"The North Koreans we spoke with told us that unwanted sexual contact and violence is so common that it has come to be accepted as part of ordinary life: sexual abuse by officials, and the impunity they enjoy, is linked to larger patterns of sexual abuse and impunity in the country", the report stated.
Pyongyang maintains that it protects and promotes "genuine human rights" and says there is no justification for the West to try to set rights standards for the rest of the world.
Several traders also described male officials at checkpoints conducting intrusive body searches of young women.
Sexual abuse by North Korean officials appears to be "endemic", a watchdog group reported on Thursday, as activists complain the isolated country's rights record is being ignored as an worldwide push is made to improve relations.
When they are caught and repatriated, they are exposed to widespread sexual and other abuse in holding centers and prisons, according to Human Rights Watch, whose report echoed earlier findings on that issue.
A depiction of the treatment of a woman in North Korea included in the HRW report.
Lee So-yeon, a North Korean refugee who now heads the nonprofit New Korea Women's Union, said women in North Korea's military are unable to find justice after rape.
"Many North Koreans told Human Rights Watch that when an official or person in power picks a woman, she has no choice but to comply".
Of all the sexual assault survivors interviewed for the report, only one said she had tried to report it.
Executive order will end birthright citizenship for migrant babies
However, White House lawyers expect to work with the Justice Department to develop a legal justification for the action. Lindsey Graham-who said he plans to introduce legislation to end birthright citizenship .
HRW called on North Korea to issue orders to all police, security officials, soldiers, party officials and other authorities that rape and other acts of sexual violence be investigated and prosecuted, regardless of the status of the alleged perpetrators.
She clarified that "men in power" extends to almost anyone within the system, from soldiers to guards to party officials. Numerous women who were interviewed said authorities sexually abused them as they attempted to travel across the country's border. "You find it in nearly every part of life", Daly said.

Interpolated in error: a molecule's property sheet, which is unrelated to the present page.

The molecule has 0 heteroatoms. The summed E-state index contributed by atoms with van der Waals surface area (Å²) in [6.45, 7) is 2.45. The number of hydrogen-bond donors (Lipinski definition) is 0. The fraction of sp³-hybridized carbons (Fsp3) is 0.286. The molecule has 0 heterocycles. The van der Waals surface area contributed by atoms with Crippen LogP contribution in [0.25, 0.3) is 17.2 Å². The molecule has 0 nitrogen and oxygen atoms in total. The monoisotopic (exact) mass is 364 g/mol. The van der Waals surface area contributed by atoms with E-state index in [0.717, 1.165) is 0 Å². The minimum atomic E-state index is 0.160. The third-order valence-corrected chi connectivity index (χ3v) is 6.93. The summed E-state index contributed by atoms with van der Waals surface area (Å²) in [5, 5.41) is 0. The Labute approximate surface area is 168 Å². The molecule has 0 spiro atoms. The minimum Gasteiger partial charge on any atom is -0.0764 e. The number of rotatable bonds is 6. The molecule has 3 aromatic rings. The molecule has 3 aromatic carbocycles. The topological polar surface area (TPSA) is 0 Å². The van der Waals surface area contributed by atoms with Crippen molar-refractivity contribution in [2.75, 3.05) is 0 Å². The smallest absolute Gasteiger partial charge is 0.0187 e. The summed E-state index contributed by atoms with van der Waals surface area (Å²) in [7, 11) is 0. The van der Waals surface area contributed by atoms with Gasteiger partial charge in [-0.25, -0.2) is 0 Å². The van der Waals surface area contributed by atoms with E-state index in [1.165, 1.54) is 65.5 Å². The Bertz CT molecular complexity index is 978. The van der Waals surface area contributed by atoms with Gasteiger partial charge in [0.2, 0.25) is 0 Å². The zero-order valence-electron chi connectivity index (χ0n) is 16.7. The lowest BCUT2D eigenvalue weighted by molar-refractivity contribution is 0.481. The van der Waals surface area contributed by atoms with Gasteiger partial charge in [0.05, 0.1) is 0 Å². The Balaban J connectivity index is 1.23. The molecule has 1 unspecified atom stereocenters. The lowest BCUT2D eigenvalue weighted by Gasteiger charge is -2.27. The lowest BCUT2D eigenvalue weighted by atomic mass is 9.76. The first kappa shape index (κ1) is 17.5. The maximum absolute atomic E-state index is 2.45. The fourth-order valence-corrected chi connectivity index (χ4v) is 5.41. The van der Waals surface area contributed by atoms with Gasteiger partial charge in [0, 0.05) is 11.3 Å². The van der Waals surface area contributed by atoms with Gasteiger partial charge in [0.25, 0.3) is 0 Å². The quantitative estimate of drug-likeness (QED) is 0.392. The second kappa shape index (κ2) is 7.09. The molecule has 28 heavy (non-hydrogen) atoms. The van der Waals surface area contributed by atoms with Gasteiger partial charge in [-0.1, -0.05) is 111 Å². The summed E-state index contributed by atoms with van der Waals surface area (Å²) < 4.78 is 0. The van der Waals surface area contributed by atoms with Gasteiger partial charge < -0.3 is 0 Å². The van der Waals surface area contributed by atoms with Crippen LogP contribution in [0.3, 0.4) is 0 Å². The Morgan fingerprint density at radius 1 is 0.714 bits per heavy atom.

The victims are also forced to stay silent because of the social stigma attached to sexual abuse.
North Korea sent hundreds of people to the Winter Olympics in South Korea's Pyeongchang in February, including Kim's sister who conveyed his desire for an inter-Korean summit after tensions created by North Korean nuclear and missile tests.
But Mr Roth warned human rights were taking a back seat.
"The precise number of women and girls who experience sexual violence in North Korea, however, is unknown".
HRW said it revealed a culture of open, unaddressed abuse, particularly from men in positions of power.
The top court ruled that the Japanese court's decision that dismissed the victims' claims was based on the disputable premise that its 1910-45 colonial rule of Korea was legal, which is contrary to the South Korean Constitution.
President Moon, who once represented South Korean forced laborers as a lawyer in the 2000s, said after taking office past year said that the 1965 treaty can not prevent individuals from exercising their rights to receive damage compensation. "If the agreements are well carried out, it will contribute to not only the improvement of inter-Korean relations and peace settlement on the Korean peninsula, but also the improvement of human rights of North Korean people", the message said.